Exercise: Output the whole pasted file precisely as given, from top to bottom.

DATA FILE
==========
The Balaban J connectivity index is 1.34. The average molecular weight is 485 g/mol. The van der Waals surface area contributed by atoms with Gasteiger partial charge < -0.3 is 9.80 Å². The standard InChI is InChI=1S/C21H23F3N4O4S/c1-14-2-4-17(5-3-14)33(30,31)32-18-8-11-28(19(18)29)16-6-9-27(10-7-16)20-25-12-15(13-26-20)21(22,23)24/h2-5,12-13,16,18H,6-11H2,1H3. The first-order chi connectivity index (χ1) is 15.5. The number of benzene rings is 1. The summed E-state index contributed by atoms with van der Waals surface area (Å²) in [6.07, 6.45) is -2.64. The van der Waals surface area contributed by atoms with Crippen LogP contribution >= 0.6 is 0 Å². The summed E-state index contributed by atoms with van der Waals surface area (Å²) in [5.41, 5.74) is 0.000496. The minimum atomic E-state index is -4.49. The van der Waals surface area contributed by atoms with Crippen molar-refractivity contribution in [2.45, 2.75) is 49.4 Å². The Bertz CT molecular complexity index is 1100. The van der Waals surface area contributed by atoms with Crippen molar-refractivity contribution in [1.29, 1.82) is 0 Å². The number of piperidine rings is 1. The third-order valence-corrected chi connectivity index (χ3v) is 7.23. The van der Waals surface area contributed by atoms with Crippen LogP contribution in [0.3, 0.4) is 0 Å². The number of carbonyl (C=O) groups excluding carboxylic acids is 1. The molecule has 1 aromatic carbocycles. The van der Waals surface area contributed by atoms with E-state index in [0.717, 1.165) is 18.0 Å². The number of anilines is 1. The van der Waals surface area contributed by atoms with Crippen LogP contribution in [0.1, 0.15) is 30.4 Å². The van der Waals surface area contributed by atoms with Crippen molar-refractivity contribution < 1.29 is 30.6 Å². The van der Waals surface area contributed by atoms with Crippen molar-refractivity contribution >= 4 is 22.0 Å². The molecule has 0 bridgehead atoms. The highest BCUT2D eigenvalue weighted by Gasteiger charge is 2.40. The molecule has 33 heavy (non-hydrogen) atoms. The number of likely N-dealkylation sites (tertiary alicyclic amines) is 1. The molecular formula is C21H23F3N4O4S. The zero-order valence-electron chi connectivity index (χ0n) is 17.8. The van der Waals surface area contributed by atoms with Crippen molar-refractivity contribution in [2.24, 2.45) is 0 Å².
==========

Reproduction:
The Balaban J connectivity index is 1.34. The average molecular weight is 485 g/mol. The van der Waals surface area contributed by atoms with Gasteiger partial charge < -0.3 is 9.80 Å². The standard InChI is InChI=1S/C21H23F3N4O4S/c1-14-2-4-17(5-3-14)33(30,31)32-18-8-11-28(19(18)29)16-6-9-27(10-7-16)20-25-12-15(13-26-20)21(22,23)24/h2-5,12-13,16,18H,6-11H2,1H3. The first-order chi connectivity index (χ1) is 15.5. The number of benzene rings is 1. The summed E-state index contributed by atoms with van der Waals surface area (Å²) in [6.07, 6.45) is -2.64. The van der Waals surface area contributed by atoms with Crippen LogP contribution >= 0.6 is 0 Å². The summed E-state index contributed by atoms with van der Waals surface area (Å²) in [5.41, 5.74) is 0.000496. The minimum atomic E-state index is -4.49. The van der Waals surface area contributed by atoms with Crippen molar-refractivity contribution in [2.45, 2.75) is 49.4 Å². The Bertz CT molecular complexity index is 1100. The van der Waals surface area contributed by atoms with Crippen molar-refractivity contribution in [1.29, 1.82) is 0 Å². The number of piperidine rings is 1. The third-order valence-corrected chi connectivity index (χ3v) is 7.23. The van der Waals surface area contributed by atoms with Crippen LogP contribution in [0.3, 0.4) is 0 Å². The number of carbonyl (C=O) groups excluding carboxylic acids is 1. The molecule has 1 aromatic carbocycles. The van der Waals surface area contributed by atoms with E-state index in [0.717, 1.165) is 18.0 Å². The number of anilines is 1. The van der Waals surface area contributed by atoms with Crippen LogP contribution in [0.1, 0.15) is 30.4 Å². The van der Waals surface area contributed by atoms with Crippen molar-refractivity contribution < 1.29 is 30.6 Å². The van der Waals surface area contributed by atoms with Crippen molar-refractivity contribution >= 4 is 22.0 Å². The molecule has 0 bridgehead atoms. The highest BCUT2D eigenvalue weighted by Gasteiger charge is 2.40. The molecule has 33 heavy (non-hydrogen) atoms. The number of likely N-dealkylation sites (tertiary alicyclic amines) is 1. The molecular formula is C21H23F3N4O4S. The zero-order valence-electron chi connectivity index (χ0n) is 17.8. The van der Waals surface area contributed by atoms with Crippen molar-refractivity contribution in [2.24, 2.45) is 0 Å².